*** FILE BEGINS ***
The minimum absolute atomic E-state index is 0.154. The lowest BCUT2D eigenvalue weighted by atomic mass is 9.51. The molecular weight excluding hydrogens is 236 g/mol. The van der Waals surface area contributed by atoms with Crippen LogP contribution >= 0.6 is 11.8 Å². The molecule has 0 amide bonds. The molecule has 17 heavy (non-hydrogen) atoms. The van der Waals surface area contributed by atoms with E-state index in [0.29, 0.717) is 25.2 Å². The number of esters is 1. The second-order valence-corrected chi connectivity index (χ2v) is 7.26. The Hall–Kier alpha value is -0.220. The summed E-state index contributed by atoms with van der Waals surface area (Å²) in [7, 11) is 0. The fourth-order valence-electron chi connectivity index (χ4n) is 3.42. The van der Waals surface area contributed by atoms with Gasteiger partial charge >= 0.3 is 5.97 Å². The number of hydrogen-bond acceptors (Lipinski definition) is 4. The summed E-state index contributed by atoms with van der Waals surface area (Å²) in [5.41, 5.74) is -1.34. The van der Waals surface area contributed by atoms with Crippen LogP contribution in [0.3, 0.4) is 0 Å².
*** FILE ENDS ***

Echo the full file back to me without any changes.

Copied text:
The minimum absolute atomic E-state index is 0.154. The lowest BCUT2D eigenvalue weighted by atomic mass is 9.51. The molecular weight excluding hydrogens is 236 g/mol. The van der Waals surface area contributed by atoms with Crippen LogP contribution >= 0.6 is 11.8 Å². The molecule has 0 amide bonds. The molecule has 17 heavy (non-hydrogen) atoms. The van der Waals surface area contributed by atoms with E-state index in [0.29, 0.717) is 25.2 Å². The number of esters is 1. The second-order valence-corrected chi connectivity index (χ2v) is 7.26. The Hall–Kier alpha value is -0.220. The summed E-state index contributed by atoms with van der Waals surface area (Å²) in [7, 11) is 0. The fourth-order valence-electron chi connectivity index (χ4n) is 3.42. The van der Waals surface area contributed by atoms with Gasteiger partial charge >= 0.3 is 5.97 Å². The number of hydrogen-bond acceptors (Lipinski definition) is 4. The summed E-state index contributed by atoms with van der Waals surface area (Å²) in [5.41, 5.74) is -1.34. The van der Waals surface area contributed by atoms with Crippen LogP contribution in [0.3, 0.4) is 0 Å².